What does a Physical Therapy Aide II do?
Physical therapy aides work under the direction and supervision of physical therapists to help patients recovering from injuries and illness as they regain movement and manage their pain. They are involved with patients’ direct care and often perform tasks directly related to patient care, including cleaning and setting up a treatment area, clerical duties, and moving patients.
Physical therapy aides observe a patient before, during, and after their therapy. While doing this they take notes about the patient’s status and report it to a physical therapist. Their work consists of helping patients do specific exercises as part of the plan of care, and they treat patients using various techniques which could include massage or stretching. Physical therapy aides treat patients through exercise, gait and balance training, and other therapeutic interventions. Clerical tasks they may be expected to take on might include ordering supplies, scheduling sessions, and completing insurance forms. Physical therapy aides need a minimum associate's degree from an accredited program and a license or certification. In the program, coursework must be completed in subjects including anatomy, physiology, and kinesiology. All states also require physical therapists to be licensed or certified.
- Provide physical therapy services to patients within their homes.
- Document care given and the patient's response to treatment.
- Assist in ambulation and exercise according to the plan of care.
- Provide accurate billing information on the same day as services.
- Assist in the evaluation of other areas as directed.
- Identify and address psychosocial needs of patients and family.
- Provide necessary material/equipment for resident to perform required therapy.
- Help develop the plan of treatment (revising as necessary).
- Collaborate with supervisor to meet assigned productivity standard.
- Provide treatment to patients as directed by the physical therapist.
- Remain knowledgeable of state practice acts and ensure the level of supervision they receive meets standards.
- Assist patients in preparing for therapy and return trip.
- Ensure MD orders are obtained for treatments, recertifications and discharges.
- Perform all other duties assigned by director of rehabilitation.
- Maintain awareness of patient and community needs, conditions, and programs.
- Assist with cleaning and maintenance of treatment area and department.
- Accurately document daily, weekly, or monthly client records.
- Create in others an awareness of their abilities and self-worth.
- Order and instruct patients in the use of prescribed equipment.
- Bachelor's or Graduate's Degree in exercise science or equivalent experience.
- Natural collaboration skills and sound attention to details.
- Positive attitude while assisting with life skills such as bathing, toileting, grooming, and dressing.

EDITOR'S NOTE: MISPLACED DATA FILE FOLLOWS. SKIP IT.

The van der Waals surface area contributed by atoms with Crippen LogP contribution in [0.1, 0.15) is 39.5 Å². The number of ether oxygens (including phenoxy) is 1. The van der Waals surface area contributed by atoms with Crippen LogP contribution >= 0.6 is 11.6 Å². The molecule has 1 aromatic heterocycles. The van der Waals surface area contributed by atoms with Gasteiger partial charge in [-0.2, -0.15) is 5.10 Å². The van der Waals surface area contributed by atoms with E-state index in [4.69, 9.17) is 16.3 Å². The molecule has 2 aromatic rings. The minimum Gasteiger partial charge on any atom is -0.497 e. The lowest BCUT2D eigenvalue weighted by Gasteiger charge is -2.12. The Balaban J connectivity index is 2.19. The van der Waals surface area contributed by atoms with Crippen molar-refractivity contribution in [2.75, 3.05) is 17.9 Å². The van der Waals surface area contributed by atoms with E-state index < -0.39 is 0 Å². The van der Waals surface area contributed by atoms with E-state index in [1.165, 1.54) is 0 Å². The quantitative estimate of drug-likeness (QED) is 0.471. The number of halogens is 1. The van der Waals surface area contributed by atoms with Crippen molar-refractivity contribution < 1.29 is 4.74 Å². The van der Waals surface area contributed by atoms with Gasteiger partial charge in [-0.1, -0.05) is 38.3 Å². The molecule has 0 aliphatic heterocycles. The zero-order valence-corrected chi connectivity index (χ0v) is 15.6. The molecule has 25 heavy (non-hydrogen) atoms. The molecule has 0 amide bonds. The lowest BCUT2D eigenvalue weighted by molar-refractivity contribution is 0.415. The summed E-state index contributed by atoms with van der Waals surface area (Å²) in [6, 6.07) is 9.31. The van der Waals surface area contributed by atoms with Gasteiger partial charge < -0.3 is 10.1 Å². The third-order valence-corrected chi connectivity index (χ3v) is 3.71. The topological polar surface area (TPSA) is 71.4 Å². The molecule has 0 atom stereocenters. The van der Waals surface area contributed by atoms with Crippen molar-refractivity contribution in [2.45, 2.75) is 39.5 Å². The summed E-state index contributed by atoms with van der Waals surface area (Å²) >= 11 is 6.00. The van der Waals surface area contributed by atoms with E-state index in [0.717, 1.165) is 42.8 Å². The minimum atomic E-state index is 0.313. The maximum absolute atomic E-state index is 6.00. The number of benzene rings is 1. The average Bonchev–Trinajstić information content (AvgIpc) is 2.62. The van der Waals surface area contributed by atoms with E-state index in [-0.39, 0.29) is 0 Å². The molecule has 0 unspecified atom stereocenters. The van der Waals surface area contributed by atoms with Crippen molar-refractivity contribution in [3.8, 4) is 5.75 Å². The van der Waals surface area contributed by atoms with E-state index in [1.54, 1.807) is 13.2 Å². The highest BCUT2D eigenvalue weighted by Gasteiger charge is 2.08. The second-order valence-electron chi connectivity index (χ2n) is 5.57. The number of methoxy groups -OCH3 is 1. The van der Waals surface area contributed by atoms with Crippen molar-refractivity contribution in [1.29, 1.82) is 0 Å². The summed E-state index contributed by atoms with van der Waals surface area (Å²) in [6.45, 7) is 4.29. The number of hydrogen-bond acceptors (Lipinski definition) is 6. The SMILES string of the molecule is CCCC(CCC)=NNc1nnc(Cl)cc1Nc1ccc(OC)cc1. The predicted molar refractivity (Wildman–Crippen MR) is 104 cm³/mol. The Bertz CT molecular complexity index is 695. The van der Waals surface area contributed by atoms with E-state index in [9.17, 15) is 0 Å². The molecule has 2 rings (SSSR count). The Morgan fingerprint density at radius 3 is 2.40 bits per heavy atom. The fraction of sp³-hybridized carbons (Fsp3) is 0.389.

- Leadership and time management capabilities.
- Communicate goals with clients/patients while strengthening confidence and completing tasks.
- Exercise plans that assist with recovery.
How much does a Physical Therapy Aide make?
Physical Therapy Aide II Career Path
Learn how to become a Physical Therapy Aide II, what skills and education you need to succeed, and what level of pay to expect at each step on your career path.
Years of Experience Distribution
Physical Therapy Aide II Insights
“The occupational therapy team is really supportive and they help you achieve your career goals.”
“compensation is not dependent on how well you do your job or how long youve been there.”
“Gained lots of great knowledge working here that helped me as I continued on in my career.”
“It was flexible scheduling all the way around even when I worked full time there.”
“This is a good role for anyone interested in PT or OT as a career path.”
“Emphasizes top quality patient care to get the best outcomes for whoever walks in the door.”
“Grateful to be able to grab this amazing opportunity of working with passionate healthcare providers.”
“Management is understanding when serious problems come up and I would definitely rate this place the best I have ever worked at.”
Physical Therapy Aide II Interviews
Frequently asked questions about the role and responsibilities of physical therapy aides
Physical therapy aides spend their workday supporting physical therapists as they provide quality care to patients recovering from injuries, surgery, or illness. Their most common daily tasks include preparing for upcoming physical therapy appointments, assisting physical therapists with patients, and performing basic office duties.
U.S. News ranks physical therapy aides in the top 10 best jobs without a college degree, and one of the best healthcare support jobs. The job market for this career is predicted to have significant growth in the coming years.
Physical therapy aides get paid well. The average base salary of a physical therapy aide in the U.S. is $50,541 per year. Many physical therapy aides start this career while attending school or training, and the salary increases with experience and additional education.
Working as a physical therapy aide can be challenging on occasion. Some of the difficult aspects of this position include that it can be physically demanding at times, it may require long working hours, and it might be necessary to pursue ongoing education or certification.